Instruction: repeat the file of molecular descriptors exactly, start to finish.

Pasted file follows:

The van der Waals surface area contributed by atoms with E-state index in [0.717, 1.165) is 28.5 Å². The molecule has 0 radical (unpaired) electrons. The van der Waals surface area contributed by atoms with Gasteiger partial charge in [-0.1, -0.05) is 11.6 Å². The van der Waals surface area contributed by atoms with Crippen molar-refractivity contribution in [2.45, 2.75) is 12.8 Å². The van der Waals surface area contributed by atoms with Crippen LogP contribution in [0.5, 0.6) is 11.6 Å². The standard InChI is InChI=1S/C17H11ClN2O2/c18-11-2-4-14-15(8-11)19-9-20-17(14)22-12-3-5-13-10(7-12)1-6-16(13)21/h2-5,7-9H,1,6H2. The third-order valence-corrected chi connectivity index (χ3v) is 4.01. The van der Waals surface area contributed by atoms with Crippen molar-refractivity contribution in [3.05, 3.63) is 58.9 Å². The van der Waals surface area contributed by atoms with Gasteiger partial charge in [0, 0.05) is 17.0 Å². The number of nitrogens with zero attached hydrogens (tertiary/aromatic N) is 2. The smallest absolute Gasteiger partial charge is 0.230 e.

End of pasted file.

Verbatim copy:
The van der Waals surface area contributed by atoms with E-state index in [0.717, 1.165) is 28.5 Å². The molecule has 0 radical (unpaired) electrons. The van der Waals surface area contributed by atoms with Gasteiger partial charge in [-0.1, -0.05) is 11.6 Å². The van der Waals surface area contributed by atoms with Crippen molar-refractivity contribution in [2.45, 2.75) is 12.8 Å². The van der Waals surface area contributed by atoms with Crippen LogP contribution in [0.5, 0.6) is 11.6 Å². The standard InChI is InChI=1S/C17H11ClN2O2/c18-11-2-4-14-15(8-11)19-9-20-17(14)22-12-3-5-13-10(7-12)1-6-16(13)21/h2-5,7-9H,1,6H2. The third-order valence-corrected chi connectivity index (χ3v) is 4.01. The van der Waals surface area contributed by atoms with Crippen molar-refractivity contribution in [3.05, 3.63) is 58.9 Å². The van der Waals surface area contributed by atoms with Gasteiger partial charge in [0, 0.05) is 17.0 Å². The number of nitrogens with zero attached hydrogens (tertiary/aromatic N) is 2. The smallest absolute Gasteiger partial charge is 0.230 e.